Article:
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Home · Property Management · Latest News : New Law Requires Written Disclosure from Landlords

landlord helpThe State of Maine has passed a law requiring landlords to test all rental properties for radon.

In addition, a written disclosure statement must be given to each tenant, informing them of the risks of radon exposure. Those risks include lung cancer.

A sample disclosure statement is provided on the Maine Department of Health and Human Services website. The tenant will have to sign an acknowledgment that they have received this disclosure.

This new law requires radon testing in all residential rental properties by the year 2012.

Radon tests required under this law must be conducted by a person registered with DHHS to conduct radon tests.

When radon test results show 4 pCi/l or higher radon levels, the landlord or lessor must mitigate those levels within six months, or within six months of obtaining local permits if required in their community.

Mitigation must be conducted by a person registered with DHHS to conduct radon mitigation.

After mitigation has been successful, the landlord or lessor must provide notice of this to tenants.

The new law also modifies previous provisions that require addresses of all structures that are tested or mitigated for radon to be reported to the Department in addition to the other information already required to be reported for each radon test or radon mitigation. This will allow the Department to develop a database to help track which residential rental properties have been tested as required under this new law.

Radon is a naturally-occurring radioactive gas, derived from the normal breakdown of uranium that is found in almost all rocks and soils on Earth.

Radon is more common in the rocks and soils found in Maine than those found in many other states, and has been proven to cause lung cancer. In fact, radon is the second leading cause of lung cancer overall, and the leading cause for people who do not smoke.

It takes many years of exposure to high levels of radon before anyone might get lung cancer due to radon.

Radon can come from the ground, or from well water.

See September 30 Deadline for Lead Paint Certification.

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  • crankylandlord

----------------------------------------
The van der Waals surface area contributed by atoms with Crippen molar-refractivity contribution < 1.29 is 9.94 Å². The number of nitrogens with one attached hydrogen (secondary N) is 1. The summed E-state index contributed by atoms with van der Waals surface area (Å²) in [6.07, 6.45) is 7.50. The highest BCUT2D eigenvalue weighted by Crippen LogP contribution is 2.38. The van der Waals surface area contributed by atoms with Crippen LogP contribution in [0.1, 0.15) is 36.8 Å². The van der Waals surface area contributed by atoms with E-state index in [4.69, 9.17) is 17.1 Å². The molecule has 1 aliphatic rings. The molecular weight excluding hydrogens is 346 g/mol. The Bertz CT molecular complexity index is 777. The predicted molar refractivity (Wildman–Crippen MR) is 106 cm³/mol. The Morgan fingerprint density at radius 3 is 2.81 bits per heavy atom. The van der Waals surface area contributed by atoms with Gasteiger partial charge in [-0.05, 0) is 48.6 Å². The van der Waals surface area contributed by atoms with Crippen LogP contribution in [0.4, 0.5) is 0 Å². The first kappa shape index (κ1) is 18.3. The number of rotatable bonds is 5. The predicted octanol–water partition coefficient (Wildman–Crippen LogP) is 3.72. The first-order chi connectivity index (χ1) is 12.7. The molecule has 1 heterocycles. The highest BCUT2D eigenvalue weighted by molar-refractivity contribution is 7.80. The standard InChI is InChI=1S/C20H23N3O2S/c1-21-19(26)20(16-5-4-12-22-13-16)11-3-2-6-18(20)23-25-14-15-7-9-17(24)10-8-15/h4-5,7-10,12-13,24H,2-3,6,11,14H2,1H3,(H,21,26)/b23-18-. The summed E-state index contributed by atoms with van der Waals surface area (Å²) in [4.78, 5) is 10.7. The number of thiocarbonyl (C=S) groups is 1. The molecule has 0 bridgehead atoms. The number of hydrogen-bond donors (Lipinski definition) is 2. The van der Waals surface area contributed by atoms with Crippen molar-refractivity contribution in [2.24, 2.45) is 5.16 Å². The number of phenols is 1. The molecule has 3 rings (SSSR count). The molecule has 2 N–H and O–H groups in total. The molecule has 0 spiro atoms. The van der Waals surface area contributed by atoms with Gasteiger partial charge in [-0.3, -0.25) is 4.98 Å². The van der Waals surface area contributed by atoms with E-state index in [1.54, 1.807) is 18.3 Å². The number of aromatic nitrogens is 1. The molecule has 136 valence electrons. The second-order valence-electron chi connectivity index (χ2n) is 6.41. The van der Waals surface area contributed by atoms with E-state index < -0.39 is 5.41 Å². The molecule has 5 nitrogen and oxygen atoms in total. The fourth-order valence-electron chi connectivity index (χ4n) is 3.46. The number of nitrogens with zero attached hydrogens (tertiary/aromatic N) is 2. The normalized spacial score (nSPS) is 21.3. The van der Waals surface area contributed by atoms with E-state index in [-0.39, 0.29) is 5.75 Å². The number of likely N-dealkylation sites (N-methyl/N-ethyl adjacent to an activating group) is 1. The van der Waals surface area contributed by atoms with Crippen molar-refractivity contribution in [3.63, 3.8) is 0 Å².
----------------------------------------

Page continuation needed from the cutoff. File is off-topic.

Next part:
What’s next, is the “State” going to make landlords also test for rat turds? And once the turds are mitigated, you have to give notice to the tenants to show that you give a sh**.

  • Gary Carlson

    And I suppose this legislation was spearheaded by some concerned lawmaker whose brother-in-law just happens to be certified as a tester under DHHS? And, since the soil and rocks in Maine are probably loaded with just enough radon to exceed the test, some of the dollars to “correct” the problems will likely end up in the pocket of this “lawmaker”.

    Of course, renters will ultimately foot the bill for this tomfoolery. When are voters going to scream “enough” and boot these charlatans out on the street where they belong?

    I wonder if this “law” will extend to the places where everyone works – to the schools – and to the legislative chambers where these thieves are housed?

  • cobbgirl

    Obviously a special interest benefit,

  • Janet Elsie

    Assuring your tenants of safe and healthy living conditions is a way of demonstrating that you care about them. Anything less would be unethical. I’ve never been to law school, but isn’t it the landlord’s legal responsibility to provide housing that is fit for living? A house or apartment that has unacceptable radon concentrations would not be considered fit for living. At least tenants have some degree of control (cats, traps and poison) of rats in their personal living spaces. They have considerably less control of radon.

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